In addition, very little exculpatory evidence was presented to challenge the government's case. The only exculpatory evidence mentioned in Fouche's brief is that two persons in the bank told the police that the robber was white, and Fouche is black. The strength of this evidence was diminished, however, by the facts that the robber was fully clothed, his face was covered by a mask, and he wore white latex gloves that made his hands appear lighter. Moreover, both bank witnesses who saw the robber before he put on the mask testified that he was black. In sum, the other evidence against Fouche was so overwhelming and convincing that joinder of the firearm charge did not unduly prejudice him or deny his right to a fair trial.

II. Admission of Testimony Regarding Hollow-Point Bullets

Fouche argues that the district court abused its discretion by admitting testimony that the gun carried by the bank robber was loaded with hollow-point bullets.

Fouche first asserts that the testimony was irrelevant because the government was not required to prove this fact to obtain a conviction for either armed bank robbery or using and carrying a firearm during a crime of violence. This argument is meritless. " 'Relevant evidence' means evidence having any tendency to make the existence of any fact that is of consequence to the determination of the action more probable or less probable than it would be without the evidence." Fed.R.Evid. 401. The agents' testimony that the gun was operable and loaded was relevant because the defense attempted to establish that the gun carried by the bank robber was a counterfeit or a replica.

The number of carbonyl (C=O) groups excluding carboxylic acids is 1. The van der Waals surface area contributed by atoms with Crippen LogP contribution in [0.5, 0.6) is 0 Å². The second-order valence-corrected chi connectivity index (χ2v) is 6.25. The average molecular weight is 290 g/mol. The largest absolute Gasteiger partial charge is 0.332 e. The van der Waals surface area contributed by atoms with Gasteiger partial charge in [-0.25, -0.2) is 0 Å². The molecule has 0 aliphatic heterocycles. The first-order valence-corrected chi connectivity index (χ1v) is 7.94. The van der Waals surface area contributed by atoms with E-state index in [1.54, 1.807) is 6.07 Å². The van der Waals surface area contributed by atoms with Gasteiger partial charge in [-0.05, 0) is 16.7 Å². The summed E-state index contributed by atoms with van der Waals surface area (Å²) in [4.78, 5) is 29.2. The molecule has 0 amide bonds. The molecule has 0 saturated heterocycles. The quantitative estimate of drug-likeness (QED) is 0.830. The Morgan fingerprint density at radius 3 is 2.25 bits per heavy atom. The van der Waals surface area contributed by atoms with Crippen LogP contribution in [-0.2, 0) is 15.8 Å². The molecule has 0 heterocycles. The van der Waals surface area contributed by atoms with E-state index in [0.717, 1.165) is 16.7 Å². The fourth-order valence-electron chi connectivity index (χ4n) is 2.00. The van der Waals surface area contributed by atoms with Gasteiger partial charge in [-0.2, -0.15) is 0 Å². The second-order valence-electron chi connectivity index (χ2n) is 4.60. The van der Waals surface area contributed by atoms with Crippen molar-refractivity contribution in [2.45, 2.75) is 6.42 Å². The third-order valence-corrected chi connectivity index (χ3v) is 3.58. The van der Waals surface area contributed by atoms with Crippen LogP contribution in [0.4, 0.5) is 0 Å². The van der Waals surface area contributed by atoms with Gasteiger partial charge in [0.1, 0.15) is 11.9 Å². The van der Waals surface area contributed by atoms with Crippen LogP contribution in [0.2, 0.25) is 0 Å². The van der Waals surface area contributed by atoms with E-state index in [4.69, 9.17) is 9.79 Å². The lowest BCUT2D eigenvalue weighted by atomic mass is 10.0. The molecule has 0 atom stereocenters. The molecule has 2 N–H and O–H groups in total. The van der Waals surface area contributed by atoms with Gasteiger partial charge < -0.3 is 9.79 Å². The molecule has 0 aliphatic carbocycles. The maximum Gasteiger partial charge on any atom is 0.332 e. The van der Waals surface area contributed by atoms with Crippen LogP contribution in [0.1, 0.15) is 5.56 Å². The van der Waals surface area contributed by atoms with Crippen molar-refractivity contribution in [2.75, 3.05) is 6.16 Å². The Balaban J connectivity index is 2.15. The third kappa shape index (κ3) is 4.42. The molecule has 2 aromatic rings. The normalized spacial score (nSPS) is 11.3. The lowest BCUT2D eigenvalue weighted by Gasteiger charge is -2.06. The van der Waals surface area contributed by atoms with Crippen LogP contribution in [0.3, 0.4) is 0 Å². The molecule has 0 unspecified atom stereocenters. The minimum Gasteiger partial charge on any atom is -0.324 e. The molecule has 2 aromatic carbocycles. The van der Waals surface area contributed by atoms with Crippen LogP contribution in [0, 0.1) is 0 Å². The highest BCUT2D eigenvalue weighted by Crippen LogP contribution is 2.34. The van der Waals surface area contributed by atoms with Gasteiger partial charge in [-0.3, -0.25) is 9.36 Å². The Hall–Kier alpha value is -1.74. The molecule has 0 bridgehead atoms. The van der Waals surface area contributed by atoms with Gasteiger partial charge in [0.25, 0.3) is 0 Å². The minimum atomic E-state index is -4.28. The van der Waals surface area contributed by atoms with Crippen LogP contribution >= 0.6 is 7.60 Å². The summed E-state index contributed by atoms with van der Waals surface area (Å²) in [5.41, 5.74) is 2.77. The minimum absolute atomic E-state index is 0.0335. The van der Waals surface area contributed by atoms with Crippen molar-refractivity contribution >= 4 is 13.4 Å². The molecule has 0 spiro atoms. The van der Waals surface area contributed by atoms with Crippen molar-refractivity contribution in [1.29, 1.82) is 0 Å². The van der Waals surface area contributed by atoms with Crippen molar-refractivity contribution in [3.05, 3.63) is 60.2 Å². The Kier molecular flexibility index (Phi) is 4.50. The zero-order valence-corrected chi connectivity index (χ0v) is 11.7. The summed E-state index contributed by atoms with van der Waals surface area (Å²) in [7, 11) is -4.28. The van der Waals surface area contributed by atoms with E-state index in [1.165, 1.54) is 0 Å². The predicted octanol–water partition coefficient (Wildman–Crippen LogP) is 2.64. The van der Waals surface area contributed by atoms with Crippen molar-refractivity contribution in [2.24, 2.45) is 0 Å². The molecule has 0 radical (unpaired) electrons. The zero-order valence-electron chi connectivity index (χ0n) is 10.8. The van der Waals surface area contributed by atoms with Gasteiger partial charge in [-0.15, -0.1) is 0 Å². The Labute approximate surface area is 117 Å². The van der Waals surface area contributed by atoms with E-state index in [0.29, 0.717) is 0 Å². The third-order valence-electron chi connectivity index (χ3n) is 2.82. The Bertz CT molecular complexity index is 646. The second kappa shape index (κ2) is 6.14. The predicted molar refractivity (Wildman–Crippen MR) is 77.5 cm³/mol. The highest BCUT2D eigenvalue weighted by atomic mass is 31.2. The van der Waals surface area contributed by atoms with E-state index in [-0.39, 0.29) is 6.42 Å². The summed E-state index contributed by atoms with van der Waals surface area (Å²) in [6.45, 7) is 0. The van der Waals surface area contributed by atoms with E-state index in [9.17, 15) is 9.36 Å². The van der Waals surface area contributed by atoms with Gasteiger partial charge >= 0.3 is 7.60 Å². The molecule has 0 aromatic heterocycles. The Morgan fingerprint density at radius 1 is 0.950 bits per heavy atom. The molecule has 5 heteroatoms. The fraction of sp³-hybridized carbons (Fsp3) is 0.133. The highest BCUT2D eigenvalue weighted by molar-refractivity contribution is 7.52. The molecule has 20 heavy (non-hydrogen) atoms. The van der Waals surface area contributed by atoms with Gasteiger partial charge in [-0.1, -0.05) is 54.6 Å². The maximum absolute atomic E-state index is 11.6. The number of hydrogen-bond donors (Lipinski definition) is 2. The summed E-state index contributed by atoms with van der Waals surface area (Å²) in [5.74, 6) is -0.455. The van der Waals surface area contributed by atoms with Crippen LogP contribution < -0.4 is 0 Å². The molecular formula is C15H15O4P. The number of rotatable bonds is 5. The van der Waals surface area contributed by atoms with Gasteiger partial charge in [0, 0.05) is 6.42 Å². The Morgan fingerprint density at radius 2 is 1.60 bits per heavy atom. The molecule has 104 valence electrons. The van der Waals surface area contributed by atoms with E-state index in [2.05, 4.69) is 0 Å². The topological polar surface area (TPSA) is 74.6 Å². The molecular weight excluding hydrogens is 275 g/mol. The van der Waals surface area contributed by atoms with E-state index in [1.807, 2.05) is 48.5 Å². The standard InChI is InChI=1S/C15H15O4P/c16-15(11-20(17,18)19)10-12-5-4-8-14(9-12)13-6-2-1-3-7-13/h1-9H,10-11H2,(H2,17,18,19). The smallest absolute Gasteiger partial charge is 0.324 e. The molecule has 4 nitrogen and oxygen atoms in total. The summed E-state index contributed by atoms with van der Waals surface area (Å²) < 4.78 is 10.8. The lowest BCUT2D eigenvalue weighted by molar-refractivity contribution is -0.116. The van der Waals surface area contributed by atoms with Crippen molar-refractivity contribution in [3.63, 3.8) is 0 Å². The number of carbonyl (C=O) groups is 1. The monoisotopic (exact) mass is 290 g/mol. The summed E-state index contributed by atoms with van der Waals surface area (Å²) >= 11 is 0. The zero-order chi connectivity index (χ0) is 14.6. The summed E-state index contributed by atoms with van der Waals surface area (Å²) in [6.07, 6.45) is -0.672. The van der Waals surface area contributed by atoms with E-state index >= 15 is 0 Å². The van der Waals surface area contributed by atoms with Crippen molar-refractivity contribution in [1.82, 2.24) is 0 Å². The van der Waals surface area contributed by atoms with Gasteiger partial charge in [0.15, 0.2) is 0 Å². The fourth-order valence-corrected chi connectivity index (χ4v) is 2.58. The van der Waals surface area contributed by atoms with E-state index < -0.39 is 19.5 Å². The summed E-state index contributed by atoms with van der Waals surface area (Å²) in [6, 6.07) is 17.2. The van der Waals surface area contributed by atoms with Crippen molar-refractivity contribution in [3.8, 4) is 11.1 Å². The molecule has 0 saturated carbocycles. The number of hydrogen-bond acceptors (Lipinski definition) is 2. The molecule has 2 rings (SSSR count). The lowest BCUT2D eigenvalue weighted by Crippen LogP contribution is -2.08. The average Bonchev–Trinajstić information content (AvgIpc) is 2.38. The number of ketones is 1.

Fouche next argues that the testimony that the gun was loaded with hollow-point bullets was unduly prejudicial because these bullets are known to cause greater damage than regular bullets. This argument also fails. "Although relevant, evidence may be excluded if its probative value is substantially outweighed by the danger of unfair prejudice [.]" Fed.R.Evid. 403.

Unfair prejudice results from an aspect of the evidence other than its tendency to make the existence of a material fact more or less probable, e.g., that aspect of the evidence which makes conviction more likely because it provokes an emotional response in the jury or otherwise tends to affect adversely the jury's attitude toward the defendant wholly apart from its judgment as to his guilt or innocence of the crime charged.

United States v. Bailleaux, 685 F.2d 1105, 1111 (9th Cir. 1982) (emphasis in original) (citations omitted). "The district court is given wide latitude in determining the admissibility of evidence under this standard." United States v. Kinslow, 860 F.2d 963, 968 (9th Cir. 1988), cert. denied, 493 U.S. 829 (1989).